As leader we are sometimes expected to know all the answers—sometimes even before the questions are known. But buying into that expectation means that we risk sacrificing the very thing we need to lead with effectiveness: the right questions.
That’s why it’s important to resist the clamor for fast answers, any answers, and learn instead to lead with questions.
Some leadership models barely allow for questions. They rely on the idea that intelligence resides at the top, and that leaders don’t ask but tell. The resulting atmosphere makes growth impossible, resulting in stagnant leadership and a workforce that is less smart, less productive, less aligned, less effective, less energized, and less successful.
So what are some of the tangible benefits of leading with questions?
Leading with questions makes you a better listener. It encourages attentiveness and shared perspectives.
The act of questioning reinforces the idea that everyone is important and that we create success by serving one another.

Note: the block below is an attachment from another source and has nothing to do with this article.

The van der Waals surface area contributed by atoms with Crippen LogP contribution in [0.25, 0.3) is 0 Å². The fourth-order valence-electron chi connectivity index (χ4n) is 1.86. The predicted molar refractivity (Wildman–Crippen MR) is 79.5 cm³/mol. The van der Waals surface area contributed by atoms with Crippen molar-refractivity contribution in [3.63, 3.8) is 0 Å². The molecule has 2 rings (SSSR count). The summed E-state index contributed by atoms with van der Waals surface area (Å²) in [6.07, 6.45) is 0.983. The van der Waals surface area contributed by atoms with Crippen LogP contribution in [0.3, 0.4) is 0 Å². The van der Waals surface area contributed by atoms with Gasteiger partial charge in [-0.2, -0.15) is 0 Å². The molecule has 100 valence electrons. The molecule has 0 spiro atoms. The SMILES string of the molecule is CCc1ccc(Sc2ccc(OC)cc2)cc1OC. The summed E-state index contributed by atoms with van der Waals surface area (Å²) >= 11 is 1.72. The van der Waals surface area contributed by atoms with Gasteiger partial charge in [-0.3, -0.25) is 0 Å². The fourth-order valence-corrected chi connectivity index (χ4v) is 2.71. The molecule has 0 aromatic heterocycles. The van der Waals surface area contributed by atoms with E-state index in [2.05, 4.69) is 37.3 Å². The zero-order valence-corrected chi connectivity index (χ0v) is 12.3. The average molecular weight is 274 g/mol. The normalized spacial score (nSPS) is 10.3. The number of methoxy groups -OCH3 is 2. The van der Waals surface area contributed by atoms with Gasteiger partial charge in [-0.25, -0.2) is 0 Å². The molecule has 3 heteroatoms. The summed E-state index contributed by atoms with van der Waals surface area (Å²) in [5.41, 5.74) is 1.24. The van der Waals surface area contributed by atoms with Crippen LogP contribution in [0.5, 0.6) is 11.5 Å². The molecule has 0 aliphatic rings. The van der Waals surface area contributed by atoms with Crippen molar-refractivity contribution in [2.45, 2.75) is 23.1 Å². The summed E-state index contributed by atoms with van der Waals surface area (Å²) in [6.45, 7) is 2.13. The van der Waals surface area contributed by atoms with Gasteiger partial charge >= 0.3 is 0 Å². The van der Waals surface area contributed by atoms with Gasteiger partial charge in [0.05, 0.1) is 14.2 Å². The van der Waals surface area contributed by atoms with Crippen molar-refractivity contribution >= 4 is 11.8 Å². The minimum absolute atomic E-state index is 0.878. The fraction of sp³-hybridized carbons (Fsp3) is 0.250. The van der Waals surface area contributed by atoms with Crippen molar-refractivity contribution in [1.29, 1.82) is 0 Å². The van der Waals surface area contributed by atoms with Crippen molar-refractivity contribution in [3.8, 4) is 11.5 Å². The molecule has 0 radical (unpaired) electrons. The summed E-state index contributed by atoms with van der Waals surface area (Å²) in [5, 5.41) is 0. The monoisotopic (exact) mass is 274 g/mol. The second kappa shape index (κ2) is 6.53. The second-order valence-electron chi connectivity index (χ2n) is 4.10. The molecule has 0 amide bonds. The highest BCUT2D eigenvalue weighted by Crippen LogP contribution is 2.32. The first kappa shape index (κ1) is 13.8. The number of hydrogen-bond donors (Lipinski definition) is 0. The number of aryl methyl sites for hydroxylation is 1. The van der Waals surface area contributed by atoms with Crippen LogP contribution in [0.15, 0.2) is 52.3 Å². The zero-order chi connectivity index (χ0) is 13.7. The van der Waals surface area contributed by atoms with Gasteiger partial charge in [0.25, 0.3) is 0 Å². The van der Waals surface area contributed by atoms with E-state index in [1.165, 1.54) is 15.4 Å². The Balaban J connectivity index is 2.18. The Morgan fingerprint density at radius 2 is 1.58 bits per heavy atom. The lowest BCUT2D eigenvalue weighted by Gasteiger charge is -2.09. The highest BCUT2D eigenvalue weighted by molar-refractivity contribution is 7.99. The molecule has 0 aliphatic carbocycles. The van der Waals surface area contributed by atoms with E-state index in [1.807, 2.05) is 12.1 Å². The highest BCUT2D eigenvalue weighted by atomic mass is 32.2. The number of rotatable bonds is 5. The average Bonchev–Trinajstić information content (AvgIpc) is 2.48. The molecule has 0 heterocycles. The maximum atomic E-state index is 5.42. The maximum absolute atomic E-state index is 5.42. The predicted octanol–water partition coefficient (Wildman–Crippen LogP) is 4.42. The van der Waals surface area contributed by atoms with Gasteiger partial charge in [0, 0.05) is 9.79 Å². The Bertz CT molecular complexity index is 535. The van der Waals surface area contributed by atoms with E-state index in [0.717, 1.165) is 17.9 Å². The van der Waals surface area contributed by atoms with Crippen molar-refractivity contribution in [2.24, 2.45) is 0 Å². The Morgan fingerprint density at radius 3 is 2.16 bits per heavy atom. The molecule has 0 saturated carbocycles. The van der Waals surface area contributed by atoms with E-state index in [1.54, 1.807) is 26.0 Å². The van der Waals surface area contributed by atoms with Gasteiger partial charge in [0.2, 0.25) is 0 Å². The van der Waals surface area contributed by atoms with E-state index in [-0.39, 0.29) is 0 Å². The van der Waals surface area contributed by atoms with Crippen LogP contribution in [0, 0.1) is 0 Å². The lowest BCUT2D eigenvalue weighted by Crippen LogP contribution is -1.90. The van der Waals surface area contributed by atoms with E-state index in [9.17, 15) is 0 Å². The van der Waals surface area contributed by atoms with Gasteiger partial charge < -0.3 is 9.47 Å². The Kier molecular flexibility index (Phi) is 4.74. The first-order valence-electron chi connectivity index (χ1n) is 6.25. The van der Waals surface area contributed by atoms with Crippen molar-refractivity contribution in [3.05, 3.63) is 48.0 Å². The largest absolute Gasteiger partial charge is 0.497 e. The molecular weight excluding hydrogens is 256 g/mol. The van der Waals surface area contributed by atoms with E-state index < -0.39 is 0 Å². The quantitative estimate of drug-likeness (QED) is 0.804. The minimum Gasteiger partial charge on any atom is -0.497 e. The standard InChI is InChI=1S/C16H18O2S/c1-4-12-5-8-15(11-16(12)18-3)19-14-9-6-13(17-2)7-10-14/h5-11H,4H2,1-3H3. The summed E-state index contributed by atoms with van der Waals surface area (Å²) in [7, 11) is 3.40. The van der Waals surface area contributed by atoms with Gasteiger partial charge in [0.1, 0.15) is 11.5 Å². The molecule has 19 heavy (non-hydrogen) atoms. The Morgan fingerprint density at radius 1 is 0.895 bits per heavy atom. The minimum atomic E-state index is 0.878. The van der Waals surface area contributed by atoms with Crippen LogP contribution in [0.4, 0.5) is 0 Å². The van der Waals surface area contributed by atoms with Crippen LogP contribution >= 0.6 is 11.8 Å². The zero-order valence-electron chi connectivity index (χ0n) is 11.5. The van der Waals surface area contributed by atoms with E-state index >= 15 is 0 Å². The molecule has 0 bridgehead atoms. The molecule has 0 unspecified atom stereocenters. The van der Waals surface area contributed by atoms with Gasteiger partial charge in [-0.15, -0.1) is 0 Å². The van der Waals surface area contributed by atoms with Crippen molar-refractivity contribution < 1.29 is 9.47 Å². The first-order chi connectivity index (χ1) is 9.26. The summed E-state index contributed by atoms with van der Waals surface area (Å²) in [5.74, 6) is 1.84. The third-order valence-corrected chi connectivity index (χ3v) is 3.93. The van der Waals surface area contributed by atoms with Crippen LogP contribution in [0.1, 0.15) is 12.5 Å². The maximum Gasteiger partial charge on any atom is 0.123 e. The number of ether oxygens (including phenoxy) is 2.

When you’re making genuine inquiries into a conflict, it fosters a spirit of neutrality. Questions that acknowledge the feelings of others can help you view all sides and prevent conflict.
Questions help you read and understand key aspects of people and relationships. To ask is to show interest. And people want to know they matter.
Culture of Engagement:
Good questions energize people, and a questioning culture can energize an entire organization. It helps everyone understand that questions are expected to become a primary mode of communication, emphasizing the thinking and learning over telling.
Questions emphasize community over individuality and improve teamwork by giving everyone an opportunity for input.
When we lead with questions, we can help everyone in our organization bring about useful objectives, reduce resistance, pursue innovation and generate transformation.
Lead From Within: A leader is as good as their questions. When you ask questions, you will change what you know. When you change what you know, you will have a new understanding. When you have a new understanding, you change your actions—and, ultimately, your leadership.
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© 2013 Lolly Daskal. All rights reserved.